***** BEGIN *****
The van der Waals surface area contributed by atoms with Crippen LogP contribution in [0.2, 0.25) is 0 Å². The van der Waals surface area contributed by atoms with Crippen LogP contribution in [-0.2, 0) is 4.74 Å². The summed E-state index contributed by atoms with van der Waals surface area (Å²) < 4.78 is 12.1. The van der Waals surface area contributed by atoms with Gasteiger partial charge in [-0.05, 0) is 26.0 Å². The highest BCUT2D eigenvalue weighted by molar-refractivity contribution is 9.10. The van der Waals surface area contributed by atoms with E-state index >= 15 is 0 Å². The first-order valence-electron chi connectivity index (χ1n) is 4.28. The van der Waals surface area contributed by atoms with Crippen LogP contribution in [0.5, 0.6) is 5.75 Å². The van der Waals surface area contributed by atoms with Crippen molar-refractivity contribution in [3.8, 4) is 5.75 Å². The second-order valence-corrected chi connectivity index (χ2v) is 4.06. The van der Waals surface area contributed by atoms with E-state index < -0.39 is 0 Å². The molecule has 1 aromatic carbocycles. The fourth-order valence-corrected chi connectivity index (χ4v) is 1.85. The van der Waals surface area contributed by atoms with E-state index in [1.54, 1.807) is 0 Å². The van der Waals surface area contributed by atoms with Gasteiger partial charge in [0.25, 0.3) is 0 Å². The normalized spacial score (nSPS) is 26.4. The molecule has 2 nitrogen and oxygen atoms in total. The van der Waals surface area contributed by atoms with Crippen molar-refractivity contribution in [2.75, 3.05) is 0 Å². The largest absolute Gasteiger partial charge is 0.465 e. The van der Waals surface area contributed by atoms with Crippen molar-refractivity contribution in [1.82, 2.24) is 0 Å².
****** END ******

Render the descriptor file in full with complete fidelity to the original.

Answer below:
The van der Waals surface area contributed by atoms with Crippen LogP contribution in [0.2, 0.25) is 0 Å². The van der Waals surface area contributed by atoms with Crippen LogP contribution in [-0.2, 0) is 4.74 Å². The summed E-state index contributed by atoms with van der Waals surface area (Å²) < 4.78 is 12.1. The van der Waals surface area contributed by atoms with Gasteiger partial charge in [-0.05, 0) is 26.0 Å². The highest BCUT2D eigenvalue weighted by molar-refractivity contribution is 9.10. The van der Waals surface area contributed by atoms with E-state index >= 15 is 0 Å². The first-order valence-electron chi connectivity index (χ1n) is 4.28. The van der Waals surface area contributed by atoms with Crippen LogP contribution in [0.5, 0.6) is 5.75 Å². The van der Waals surface area contributed by atoms with Crippen molar-refractivity contribution in [3.8, 4) is 5.75 Å². The second-order valence-corrected chi connectivity index (χ2v) is 4.06. The van der Waals surface area contributed by atoms with E-state index < -0.39 is 0 Å². The molecule has 1 aromatic carbocycles. The fourth-order valence-corrected chi connectivity index (χ4v) is 1.85. The van der Waals surface area contributed by atoms with E-state index in [1.54, 1.807) is 0 Å². The van der Waals surface area contributed by atoms with Gasteiger partial charge in [0.25, 0.3) is 0 Å². The normalized spacial score (nSPS) is 26.4. The molecule has 2 nitrogen and oxygen atoms in total. The van der Waals surface area contributed by atoms with Crippen molar-refractivity contribution in [2.75, 3.05) is 0 Å². The largest absolute Gasteiger partial charge is 0.465 e. The van der Waals surface area contributed by atoms with Crippen molar-refractivity contribution in [1.82, 2.24) is 0 Å².